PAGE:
The Mediterranean and Middle Eastern group consists of the the two Es, the G and the two J2s. Whit Athey and others have theorized that this group is associated with the Neolithic spread of agriculture from the Middle East into Europe. On the other hand, a more recent paper by Steven C. Bird argues for a Roman origin for J2 and E3b at least. This was based in part, on the fact that the two groups Whether this also applied to G is unknown.

4.Four individuals who traced their ancestry to Samuel Francis proved to be related to each other. No others did.

After one of the first three subjects failed to match, additional testing showed there was a recent non-paternity event (NPE) in the ancestry of one of the participants. The NPE can be localized to two generations out of the last three and the participants now conjecture that it was the result of an undocumented adoption. The genetic evidence supports a conclusion that three of the original lines descending from Samuel and Ann Francis are genetically related. It is also possible possible that Henry and Samuel were not related. One descendant of Captain Henry Francis, Revolutionary War hero of Virginia, was also included to test a theory that Henry and Samuel were siblings. This participant did not match the Baltimore group. It is possible that Henry and Samuel were not related, but it is also possible that there is an NPE between Henry and his apparent descendant. More men from this group should be tested. The haplogroup is I1. Based on Ken Nordvedt’s research on STR markers in the I1 haplogroup, the Baltimore Francis line was closest to the Ultra-Norse sub-group, which is most common in Norway. This suggests that the branch is descended from Anglo-Saxons, Vikings or Normans (Vikings who lived in Northern France). Based on the Francis name, the Norman origin seems most likely.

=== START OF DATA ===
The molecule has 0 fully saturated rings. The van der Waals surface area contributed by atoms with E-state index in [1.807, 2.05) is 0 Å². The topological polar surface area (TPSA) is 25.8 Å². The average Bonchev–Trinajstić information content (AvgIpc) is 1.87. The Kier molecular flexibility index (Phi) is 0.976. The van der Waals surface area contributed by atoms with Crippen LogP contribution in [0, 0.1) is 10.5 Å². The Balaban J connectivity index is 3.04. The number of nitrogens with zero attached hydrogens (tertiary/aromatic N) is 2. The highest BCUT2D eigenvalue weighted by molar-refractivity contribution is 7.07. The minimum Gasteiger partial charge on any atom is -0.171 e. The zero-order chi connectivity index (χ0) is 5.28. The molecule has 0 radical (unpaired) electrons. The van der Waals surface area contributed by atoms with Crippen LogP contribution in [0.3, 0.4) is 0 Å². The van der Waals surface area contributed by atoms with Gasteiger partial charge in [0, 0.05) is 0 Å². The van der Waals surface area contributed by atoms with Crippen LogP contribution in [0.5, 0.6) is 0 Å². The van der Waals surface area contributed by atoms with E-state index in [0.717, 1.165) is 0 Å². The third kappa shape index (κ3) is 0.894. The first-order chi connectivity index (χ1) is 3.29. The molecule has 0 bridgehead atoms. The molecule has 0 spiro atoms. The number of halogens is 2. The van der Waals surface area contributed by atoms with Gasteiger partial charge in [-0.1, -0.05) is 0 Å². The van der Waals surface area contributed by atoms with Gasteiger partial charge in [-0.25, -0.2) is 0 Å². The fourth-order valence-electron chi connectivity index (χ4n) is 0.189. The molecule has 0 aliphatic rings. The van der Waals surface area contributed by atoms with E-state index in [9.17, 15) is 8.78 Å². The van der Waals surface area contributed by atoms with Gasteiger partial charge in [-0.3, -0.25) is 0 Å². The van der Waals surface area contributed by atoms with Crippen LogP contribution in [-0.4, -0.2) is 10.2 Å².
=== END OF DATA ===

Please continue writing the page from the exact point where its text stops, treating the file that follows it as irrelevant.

5.Aside from the Baltimore line, the surname project has identified six clusters of individuals who are probably related: three R1b groups, one E3b pair, one I2b pair, and one additional I1 pair.

The first group of related R1bs consisted of two men who traced their ancestry to two different individuals from Wales and who matched on 24 of 25 markers. According to a paper by Kevin Campbell, they matched one of the most common sets of 10 markers in the data collected by Bryan Sykes for his Oxford Genetic Ancestry Project (OGAP). Campbell concludes that this cluster, called OGAP1, is one of the “core haplotypes for the full British isles.” It is, he says one of the “ oldest and (a) progenitor of the British R1b lines.” Although highly diffused, this line has its highest concentration in Wales, but is also common in Scotland. This is not all that surprising since both individuals (kit numbers here) trace their ancestors to Wales.

A second group of R1bs consisted of four related individuals who had a genetic distance of 0/25 to 2/25 from the modal haplotype of the group. These individuals did not provide countries of origins from their ancestors or information regarding most ancient known ancestor. According to the Campbell paper, they matched the OGAP10 cluster, which, he says, is “clearly identified as an Irish haplotype” because it has a value of 25 repeats on a marker called DYS90.